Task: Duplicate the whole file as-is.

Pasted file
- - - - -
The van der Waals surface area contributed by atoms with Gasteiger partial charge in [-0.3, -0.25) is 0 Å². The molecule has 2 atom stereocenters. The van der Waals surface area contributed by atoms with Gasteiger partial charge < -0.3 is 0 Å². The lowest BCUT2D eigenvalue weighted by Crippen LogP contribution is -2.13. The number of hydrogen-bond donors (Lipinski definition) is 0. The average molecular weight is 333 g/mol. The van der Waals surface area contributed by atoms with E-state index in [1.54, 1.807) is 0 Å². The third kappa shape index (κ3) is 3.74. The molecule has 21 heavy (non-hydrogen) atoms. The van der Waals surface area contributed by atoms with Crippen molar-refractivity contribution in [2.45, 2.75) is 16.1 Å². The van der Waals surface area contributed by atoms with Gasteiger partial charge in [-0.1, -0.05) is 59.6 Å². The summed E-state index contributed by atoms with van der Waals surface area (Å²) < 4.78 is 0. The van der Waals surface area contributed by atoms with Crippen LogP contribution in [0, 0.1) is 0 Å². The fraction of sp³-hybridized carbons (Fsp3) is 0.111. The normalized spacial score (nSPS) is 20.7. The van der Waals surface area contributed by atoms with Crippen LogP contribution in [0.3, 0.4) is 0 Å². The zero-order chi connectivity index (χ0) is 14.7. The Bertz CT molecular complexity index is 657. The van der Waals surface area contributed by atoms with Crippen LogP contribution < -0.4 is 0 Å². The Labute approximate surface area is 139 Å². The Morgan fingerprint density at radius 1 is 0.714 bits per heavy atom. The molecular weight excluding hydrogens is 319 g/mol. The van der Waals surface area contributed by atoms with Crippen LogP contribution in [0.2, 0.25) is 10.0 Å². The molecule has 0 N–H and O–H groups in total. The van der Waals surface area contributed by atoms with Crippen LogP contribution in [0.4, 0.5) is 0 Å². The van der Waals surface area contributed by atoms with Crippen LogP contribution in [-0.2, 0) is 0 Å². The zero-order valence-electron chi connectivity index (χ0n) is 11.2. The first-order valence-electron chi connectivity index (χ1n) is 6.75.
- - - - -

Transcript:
The van der Waals surface area contributed by atoms with Gasteiger partial charge in [-0.3, -0.25) is 0 Å². The molecule has 2 atom stereocenters. The van der Waals surface area contributed by atoms with Gasteiger partial charge < -0.3 is 0 Å². The lowest BCUT2D eigenvalue weighted by Crippen LogP contribution is -2.13. The number of hydrogen-bond donors (Lipinski definition) is 0. The average molecular weight is 333 g/mol. The van der Waals surface area contributed by atoms with E-state index in [1.54, 1.807) is 0 Å². The third kappa shape index (κ3) is 3.74. The molecule has 21 heavy (non-hydrogen) atoms. The van der Waals surface area contributed by atoms with Crippen molar-refractivity contribution in [2.45, 2.75) is 16.1 Å². The van der Waals surface area contributed by atoms with Gasteiger partial charge in [-0.1, -0.05) is 59.6 Å². The summed E-state index contributed by atoms with van der Waals surface area (Å²) < 4.78 is 0. The van der Waals surface area contributed by atoms with Crippen LogP contribution in [0, 0.1) is 0 Å². The fraction of sp³-hybridized carbons (Fsp3) is 0.111. The normalized spacial score (nSPS) is 20.7. The van der Waals surface area contributed by atoms with Crippen LogP contribution in [0.3, 0.4) is 0 Å². The zero-order chi connectivity index (χ0) is 14.7. The Bertz CT molecular complexity index is 657. The van der Waals surface area contributed by atoms with Crippen LogP contribution < -0.4 is 0 Å². The Labute approximate surface area is 139 Å². The Morgan fingerprint density at radius 1 is 0.714 bits per heavy atom. The molecular weight excluding hydrogens is 319 g/mol. The van der Waals surface area contributed by atoms with Crippen LogP contribution in [0.2, 0.25) is 10.0 Å². The molecule has 0 N–H and O–H groups in total. The van der Waals surface area contributed by atoms with Crippen LogP contribution in [0.4, 0.5) is 0 Å². The van der Waals surface area contributed by atoms with Crippen LogP contribution in [-0.2, 0) is 0 Å². The zero-order valence-electron chi connectivity index (χ0n) is 11.2. The first-order valence-electron chi connectivity index (χ1n) is 6.75.